October 25, 2021
Automatic vehicle location (AVL) systems help fleets with dispatching and tracking their vehicles. From radio direction finding, to signpost, to GPS-based systems, AVL helps fleets adhere to schedules and improve response times. Learn more about how AVL works and the different types of AVL systems fleets use.
Automatic vehicle location (AVL) helps to determine and transmit the geographic location of a vehicle. A tracking system may collect this aggregate data from one or more vehicles to manage an overview of vehicle travel.
AVL is often used in dispatching and tracking transit vehicles and public transport. This is because AVL has helped improve schedule adherence and keeps passengers notified of arrival times. Similarly, emergency vehicles, law enforcement, and other first responders have used AVL to help reduce response times by improving communications between dispatchers.
There are several types of location and navigation systems fleets used in vehicle tracking.
Direction finding or radio direction finding (RDF) measures the direction from which a received signal was transmitted—also called triangulation. It’s used in amateur radio and with some cellular or wireless communications. The simplest systems calculate the bearing from two fixed sites to the mobile one, creating a triangle to pinpoint where the mobile transmitter is. In wireless phone systems, phones must transmit continually when off-hook, making continual tracking possible by collecting many location samples. This is one of the systems required by the Federal Communications Commission for 911 calls.
Signpost transmitters are used to track and locate vehicles along a fixed route. These systems are typically used on transit routes and rail lines where tracked vehicles operate on a continual, linear route. Transponders or radio-frequency identification (RFID) chips placed along the route are polled as the vehicle passes by. As the vehicle passes the transponder, the vehicle receives a signal from the signpost transmitter. The transmitter on the vehicle would then report passing the signpost to a system controller. This allows fleet managers and dispatchers to monitor vehicle route progress. These systems are an alternative when GPS signals are blocked by terrain.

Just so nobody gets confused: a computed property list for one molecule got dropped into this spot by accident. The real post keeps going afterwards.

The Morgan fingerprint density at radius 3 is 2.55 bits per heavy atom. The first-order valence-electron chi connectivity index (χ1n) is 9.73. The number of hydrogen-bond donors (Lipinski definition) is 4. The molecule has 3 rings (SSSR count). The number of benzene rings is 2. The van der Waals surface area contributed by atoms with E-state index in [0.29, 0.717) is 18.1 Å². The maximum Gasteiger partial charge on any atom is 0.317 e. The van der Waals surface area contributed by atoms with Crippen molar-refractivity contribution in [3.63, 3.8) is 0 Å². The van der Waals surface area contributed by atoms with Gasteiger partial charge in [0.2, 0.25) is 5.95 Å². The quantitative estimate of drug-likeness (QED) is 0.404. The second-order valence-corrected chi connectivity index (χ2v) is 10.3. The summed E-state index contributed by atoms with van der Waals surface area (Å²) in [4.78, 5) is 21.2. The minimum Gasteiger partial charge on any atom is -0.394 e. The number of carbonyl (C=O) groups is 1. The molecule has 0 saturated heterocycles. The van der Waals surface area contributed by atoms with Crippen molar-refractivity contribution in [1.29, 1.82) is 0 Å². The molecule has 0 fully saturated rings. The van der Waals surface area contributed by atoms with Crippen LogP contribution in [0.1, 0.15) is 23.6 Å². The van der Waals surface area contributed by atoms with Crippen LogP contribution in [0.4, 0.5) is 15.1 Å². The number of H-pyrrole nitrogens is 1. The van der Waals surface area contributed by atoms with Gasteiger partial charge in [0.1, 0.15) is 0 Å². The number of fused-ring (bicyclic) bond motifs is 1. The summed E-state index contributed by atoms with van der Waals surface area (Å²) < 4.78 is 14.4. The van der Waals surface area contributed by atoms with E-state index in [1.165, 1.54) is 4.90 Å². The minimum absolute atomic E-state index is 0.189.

With the increased reliability and lowered cost of global positioning systems (GPS), many modern AVLs use this technology. GPS-based systems don’t require fleets to install and maintain a robust infrastructure. Only a GPS receiver collects satellite signals installed in each vehicle and a radio to communicate the location data to dispatchers.
AVL systems transmit vehicle GPS data to dispatch centers and fleet managers over a private network. Depending on the central fleet management system, location data is periodically polled from each vehicle or shared real-time information. Then, location data is displayed on a map, allowing dispatchers to see the exact location of every vehicle.
We’ll focus on GPS-based systems as that’s what is most common these days. As mentioned, a vehicle’s location is determined using GPS technology. It’s then transmitted using a telemetry system. Typically, Global System for Mobile Communications (GSM) and Evolution-Data Optimized (EVDO) are the technologies used for telemetry due to the lower data rate needed for AVL.
When GPS signals are poor, AVL systems can use various technologies to determine actual location information. For example, AVL can use dead reckoning, which takes a previously determined position, and then incorporates estimations of speed, heading direction, and course over elapsed time. They can also use a signpost RFID system if the route is fixed.
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